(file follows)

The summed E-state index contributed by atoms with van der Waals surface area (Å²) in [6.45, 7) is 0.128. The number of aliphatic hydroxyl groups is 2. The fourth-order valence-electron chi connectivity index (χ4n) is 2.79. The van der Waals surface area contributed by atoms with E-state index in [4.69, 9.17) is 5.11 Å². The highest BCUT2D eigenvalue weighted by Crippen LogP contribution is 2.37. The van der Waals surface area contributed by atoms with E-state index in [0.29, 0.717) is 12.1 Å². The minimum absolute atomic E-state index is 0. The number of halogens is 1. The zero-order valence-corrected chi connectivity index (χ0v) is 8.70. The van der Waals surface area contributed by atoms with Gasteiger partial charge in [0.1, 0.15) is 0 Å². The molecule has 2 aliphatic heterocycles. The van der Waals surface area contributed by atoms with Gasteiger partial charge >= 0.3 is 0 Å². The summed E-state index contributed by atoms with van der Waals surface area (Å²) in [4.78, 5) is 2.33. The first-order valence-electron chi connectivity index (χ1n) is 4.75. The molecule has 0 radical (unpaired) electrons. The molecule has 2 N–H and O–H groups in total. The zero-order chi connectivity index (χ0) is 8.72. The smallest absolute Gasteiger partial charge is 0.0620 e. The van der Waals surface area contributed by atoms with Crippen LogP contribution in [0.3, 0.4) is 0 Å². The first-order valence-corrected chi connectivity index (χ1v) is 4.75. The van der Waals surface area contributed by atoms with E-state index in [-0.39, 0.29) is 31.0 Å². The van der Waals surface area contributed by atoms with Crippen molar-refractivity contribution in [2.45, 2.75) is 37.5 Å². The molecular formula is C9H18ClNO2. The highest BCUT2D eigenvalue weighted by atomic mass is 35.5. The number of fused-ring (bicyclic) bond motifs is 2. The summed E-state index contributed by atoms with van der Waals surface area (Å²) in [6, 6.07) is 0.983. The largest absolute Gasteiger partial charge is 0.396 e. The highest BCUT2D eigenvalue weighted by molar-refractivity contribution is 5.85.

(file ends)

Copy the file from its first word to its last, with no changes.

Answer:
The summed E-state index contributed by atoms with van der Waals surface area (Å²) in [6.45, 7) is 0.128. The number of aliphatic hydroxyl groups is 2. The fourth-order valence-electron chi connectivity index (χ4n) is 2.79. The van der Waals surface area contributed by atoms with E-state index in [4.69, 9.17) is 5.11 Å². The highest BCUT2D eigenvalue weighted by Crippen LogP contribution is 2.37. The van der Waals surface area contributed by atoms with E-state index in [0.29, 0.717) is 12.1 Å². The minimum absolute atomic E-state index is 0. The number of halogens is 1. The zero-order valence-corrected chi connectivity index (χ0v) is 8.70. The van der Waals surface area contributed by atoms with Gasteiger partial charge in [0.1, 0.15) is 0 Å². The molecule has 2 aliphatic heterocycles. The van der Waals surface area contributed by atoms with Gasteiger partial charge >= 0.3 is 0 Å². The summed E-state index contributed by atoms with van der Waals surface area (Å²) in [4.78, 5) is 2.33. The first-order valence-electron chi connectivity index (χ1n) is 4.75. The molecule has 0 radical (unpaired) electrons. The molecule has 2 N–H and O–H groups in total. The zero-order chi connectivity index (χ0) is 8.72. The smallest absolute Gasteiger partial charge is 0.0620 e. The van der Waals surface area contributed by atoms with Crippen LogP contribution in [0.3, 0.4) is 0 Å². The first-order valence-corrected chi connectivity index (χ1v) is 4.75. The van der Waals surface area contributed by atoms with E-state index in [-0.39, 0.29) is 31.0 Å². The van der Waals surface area contributed by atoms with Crippen molar-refractivity contribution in [2.45, 2.75) is 37.5 Å². The molecular formula is C9H18ClNO2. The highest BCUT2D eigenvalue weighted by atomic mass is 35.5. The number of fused-ring (bicyclic) bond motifs is 2. The summed E-state index contributed by atoms with van der Waals surface area (Å²) in [6, 6.07) is 0.983. The largest absolute Gasteiger partial charge is 0.396 e. The highest BCUT2D eigenvalue weighted by molar-refractivity contribution is 5.85.